EK: Well, I love fishing along the west bank here of the Indian River Lagoon, all the way along it, all the way from the St. Lucie-Martin County line all the way up to past the St. Lucie-Indian River County line.  I feel like fishing that whole area through St. Lucie Village.  I like fishing this area right here by the marina, just south of here.  Theres some really good, new, lush fishing grounds right here.  I like fishing the east side of the river here.
I swear I saw a twenty-pound trout, the next world record trout. (TH laughs) I swear I saw it straight across the river here over near that flat at Jaycee Park there one day.  I was out there with Ed Zyak; we were messing around with something, and all of a sudden, theres this huge boil right behind the boat.  When it turned, you could tell it was a square tail, but there were just too many spots for it to be a redfish.  I didnt think it wastheres just something about the image you get out of the corner of your eye; you just know it wasnt a redfish.  It didnt have that blue edge on the tail; it just had a square tail.  I didnt think it was a drumsomething about the spots right there towards the last fin.  If that was a trout, the tail was that thick. (TH laughs) It had to be a twenty-pounder, you know.
The fishing along here is great.  I love the flats fishing there.  I love fishing on the beaches there.  I mean, probably the biggest jack crevalle that Ive ever caught was basically straight due east of us here.  But you go to the other side of the beach; you go out about a half mile off the beach here.  I swore it was a fifty-pound kingfish, but it turned out to be a about a forty-five pound jack. (laughs)
TH: That would be near the sewer treatment plant.
EK: On the ocean side, though.
TH: Oh, okay.
EK: Yeah.  So, Im saying we caught that on the ocean.
TH: All right.
EK: Yeah.  Around the sewage plant, though, thats always been a great place to catch grouper and snapper.  Lobster divers go there every summer. (laughs)
TH: We had a good season of catching jacks there.
EK: Yeah, yeah.
TH: Commercially.  Okay.  During whatyou were finishing, you finished the summer.  Lets go to the fall.
EK: Okay.
TH: Lets start midsummer.
EK: Midsummer.  The early summer, you got the tarpon come through, and thats always a spectacle to behold.  I always think of it in terms like this: March, you get the kingfish; April, you get the dolphin; May, you get the tarpon, into June; lets say May and June.  You really think of June really as being tarpon as more than anything.  But we still get those 200-pounders that come up the beach.  Well still get em sometimes; usually in the fall though, on the way back.  But theyll come way up the rivers.  Theyll go way up the St. Lucie, sometimes.  Sometimes in spring, theyll be up there, too.  Therell be, like, an eel hatch about every four or five years and theyll go and just gorge themselves on these weird, dog-faced eels that are strange-looking things.  Youll see em.  Youll catch em and theyll be, like, just barfing em up, you know, these big, old eels. (laughs)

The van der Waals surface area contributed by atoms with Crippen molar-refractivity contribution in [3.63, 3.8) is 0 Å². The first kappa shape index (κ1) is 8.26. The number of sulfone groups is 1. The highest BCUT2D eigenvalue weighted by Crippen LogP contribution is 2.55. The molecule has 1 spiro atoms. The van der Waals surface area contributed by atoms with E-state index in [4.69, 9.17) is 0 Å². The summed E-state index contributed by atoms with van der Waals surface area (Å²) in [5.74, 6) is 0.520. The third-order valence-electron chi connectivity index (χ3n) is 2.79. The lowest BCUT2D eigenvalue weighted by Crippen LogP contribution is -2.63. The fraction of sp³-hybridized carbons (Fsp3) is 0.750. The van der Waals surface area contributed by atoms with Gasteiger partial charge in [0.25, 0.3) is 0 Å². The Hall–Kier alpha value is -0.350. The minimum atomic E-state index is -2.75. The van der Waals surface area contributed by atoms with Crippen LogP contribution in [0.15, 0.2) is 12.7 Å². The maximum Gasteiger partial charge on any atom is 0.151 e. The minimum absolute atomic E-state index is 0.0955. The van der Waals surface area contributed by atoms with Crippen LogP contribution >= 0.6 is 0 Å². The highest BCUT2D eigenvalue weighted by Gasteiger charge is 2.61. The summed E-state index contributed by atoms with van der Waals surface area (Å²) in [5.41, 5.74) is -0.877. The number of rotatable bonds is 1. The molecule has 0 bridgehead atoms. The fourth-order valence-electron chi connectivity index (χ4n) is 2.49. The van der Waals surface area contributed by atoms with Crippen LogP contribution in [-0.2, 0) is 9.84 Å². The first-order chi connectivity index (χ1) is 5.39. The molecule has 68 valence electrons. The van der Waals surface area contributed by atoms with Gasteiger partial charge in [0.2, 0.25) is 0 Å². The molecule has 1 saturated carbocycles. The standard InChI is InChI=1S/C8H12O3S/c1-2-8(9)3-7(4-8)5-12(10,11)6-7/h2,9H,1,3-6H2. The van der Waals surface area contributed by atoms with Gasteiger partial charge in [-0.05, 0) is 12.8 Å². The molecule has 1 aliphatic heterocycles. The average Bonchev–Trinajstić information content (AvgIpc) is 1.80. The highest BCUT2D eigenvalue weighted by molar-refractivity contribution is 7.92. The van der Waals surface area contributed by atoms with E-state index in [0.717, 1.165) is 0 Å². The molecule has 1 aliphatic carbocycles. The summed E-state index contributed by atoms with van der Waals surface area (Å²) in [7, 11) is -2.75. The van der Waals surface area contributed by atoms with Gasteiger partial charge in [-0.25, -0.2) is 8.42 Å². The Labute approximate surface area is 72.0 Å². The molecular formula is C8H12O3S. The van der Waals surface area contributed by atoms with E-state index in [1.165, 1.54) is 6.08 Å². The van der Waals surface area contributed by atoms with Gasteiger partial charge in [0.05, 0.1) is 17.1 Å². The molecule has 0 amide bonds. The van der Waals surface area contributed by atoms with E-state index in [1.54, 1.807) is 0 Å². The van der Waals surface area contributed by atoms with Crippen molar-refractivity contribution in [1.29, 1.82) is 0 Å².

TH: Thats nuts.  Where do they get those eels?
EK: Up in the North Fork of the St. Lucie River.  They hatch up there somewhere.  I dont where, but they start coming down.   Its a cyclical thing.  Every several years, youll get em and all of a sudden, the river will be full of em for about a week.
TH: The eels or the
EK: The eels.  But everything goes up there, especially the tarpon; they love em.  But anyway, you move away from that and you get into
TH: Whats the biggest tarpon you ever caught?
EK: Probably about 120 [pounds].
TH: You got him up the side of the boat?
EK: Yeah.  He was a pretty good size.  That was a crazy day, that whole day of fishing.  But I was with my uncle and my brother and my cousin.  And we were on a littlemy uncle has an eighteen foot Renegade, and we went out there with some live greenies.  It was in July, end of July, one of those Julys where we had just flat-calm ocean.  It was like Lake Atlantic for like three weeks.  And the greenies were as thick as youve ever seen em around here, and they just pretty much were on the beach.
TH: Whats the name?  Its greenies?
EK: Threadfin herring.
TH: Thank you.